Nested pure functions can be messy, code length wise and syntax wise. It seems that the ampersand (&) in pure functions is always either proceeded by nothing:

list // SortBy[#, Last[#]] &
Select[list, First[#]==="potato" &]

or is proceeded by a special operator:

{#, f[#]} & @ item
g[#,f[#]] & /@ list
(#1 -> #2) & @@@ list
f[g[#1, #2], h[#1, #2]] & [a, b]

Which leads me to wonder—at the risk of being off topic—is it feasible for argument names to be used in the shorthand notation by having it precede the ampersand symbol? Or is there some unforeseen use case in Mathematica which makes this impossible? Hopefully the yes-no question will make it on topic.

To illustrate this, here are some methods of nesting pure functions, the first two are from kglr's linked answer above, and the last is based off Henrik Schumacher's comment:

Function[{x}, Select[x, # == Nearest[x, 4.][[1]] &]] /@ lists
With[{x = Nearest[#1, 4.`][[1]]}, Select[#1, # == x &]] & /@ lists
# /. x_ :> Select[x, # == Nearest[x, 4.][[1]] &] & /@ lists
(x \[Function] Select[x, # == Nearest[x, 4.][[1]] &]) /@ lists

Here is the same code using the hypothetical method:

Select[x, # == Nearest[x, 4.][[1]] &] & x /@ lists

and here is how multiple arguments would look:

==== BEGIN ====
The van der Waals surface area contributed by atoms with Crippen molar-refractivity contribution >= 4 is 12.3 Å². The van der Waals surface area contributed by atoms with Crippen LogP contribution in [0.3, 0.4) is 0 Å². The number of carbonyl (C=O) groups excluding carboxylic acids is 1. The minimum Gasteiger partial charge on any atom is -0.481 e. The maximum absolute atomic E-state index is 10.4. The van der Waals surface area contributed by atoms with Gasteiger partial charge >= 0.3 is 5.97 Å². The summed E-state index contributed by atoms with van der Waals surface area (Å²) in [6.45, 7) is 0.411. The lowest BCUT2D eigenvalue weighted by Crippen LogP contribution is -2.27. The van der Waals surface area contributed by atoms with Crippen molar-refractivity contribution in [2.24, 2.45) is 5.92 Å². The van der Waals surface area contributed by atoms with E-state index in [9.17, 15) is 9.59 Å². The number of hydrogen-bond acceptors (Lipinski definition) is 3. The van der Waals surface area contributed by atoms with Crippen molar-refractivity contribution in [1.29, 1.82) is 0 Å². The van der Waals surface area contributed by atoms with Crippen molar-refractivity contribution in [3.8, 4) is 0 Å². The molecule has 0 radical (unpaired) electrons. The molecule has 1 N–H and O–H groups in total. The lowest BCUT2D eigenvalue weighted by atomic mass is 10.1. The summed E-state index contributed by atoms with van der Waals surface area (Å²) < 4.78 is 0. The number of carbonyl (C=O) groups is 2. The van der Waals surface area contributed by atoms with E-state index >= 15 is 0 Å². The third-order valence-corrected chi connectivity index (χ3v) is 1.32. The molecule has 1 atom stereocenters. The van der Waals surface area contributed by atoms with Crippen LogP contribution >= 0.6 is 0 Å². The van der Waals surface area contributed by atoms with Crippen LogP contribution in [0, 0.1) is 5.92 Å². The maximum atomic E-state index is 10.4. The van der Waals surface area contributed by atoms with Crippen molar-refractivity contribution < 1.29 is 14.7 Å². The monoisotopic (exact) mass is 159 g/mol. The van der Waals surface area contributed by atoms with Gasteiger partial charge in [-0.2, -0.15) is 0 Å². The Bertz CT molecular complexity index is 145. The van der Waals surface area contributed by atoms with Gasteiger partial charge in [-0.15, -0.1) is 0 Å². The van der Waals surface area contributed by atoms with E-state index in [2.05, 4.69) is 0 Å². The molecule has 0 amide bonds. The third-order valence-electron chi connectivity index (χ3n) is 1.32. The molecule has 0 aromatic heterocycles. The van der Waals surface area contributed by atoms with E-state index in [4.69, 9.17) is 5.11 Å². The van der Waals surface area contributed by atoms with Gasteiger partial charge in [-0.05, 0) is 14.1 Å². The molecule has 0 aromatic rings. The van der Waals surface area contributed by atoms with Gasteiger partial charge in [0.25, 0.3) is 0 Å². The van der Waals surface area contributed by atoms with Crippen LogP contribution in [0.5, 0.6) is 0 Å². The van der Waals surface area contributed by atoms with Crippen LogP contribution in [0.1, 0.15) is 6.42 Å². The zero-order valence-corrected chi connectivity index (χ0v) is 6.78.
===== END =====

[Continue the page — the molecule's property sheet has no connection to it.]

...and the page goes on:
{f[x], g[y]} & {x, y} @@@ lists

I didn't include patterns as it seems like Module, With and the shorthand method are not able to use them.

  • $\begingroup$ And for comparison, a & b currently evaluates to b (a &) or Times[b, Function[a]] in full form. Edit: Was responding to deleted comment about a & b potentially being evaluated as Function[b, a]. $\endgroup$ – user55405 Dec 4 '19 at 22:45
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    $\begingroup$ mathprogramming-intro.org/book/node210.html $\endgroup$ – Alan Dec 4 '19 at 22:59
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    $\begingroup$ Maybe you are just looking for the infix form \[Function] of Function? $\endgroup$ – Henrik Schumacher Dec 4 '19 at 23:57
  • $\begingroup$ @HenrikSchumacher That's pretty neat actually, I didn't know there was a symbol for it. I'm not sure how different it it is to the third example though, and it would need encompassing brackets around the whole function. I'll update my question to include it. $\endgroup$ – user55405 Dec 5 '19 at 0:05
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    $\begingroup$ You could setup your own notation for Function with the Notation package but why would you want to obfuscate your code like this? $\endgroup$ – Edmund Dec 5 '19 at 3:02

I would like to agree with Henrik Schumacher's comment and advice to use infix form of Function:

enter image description here

Infix form (the arrow) can be easily entered using EscfnEsc or \[Function]

| improve this answer | |
  • $\begingroup$ Oh my. I have not see this before!! Does it serve the same purpose as an ampersand? Or a combo of piping and ampersand? $\endgroup$ – CA Trevillian Dec 8 '19 at 5:12

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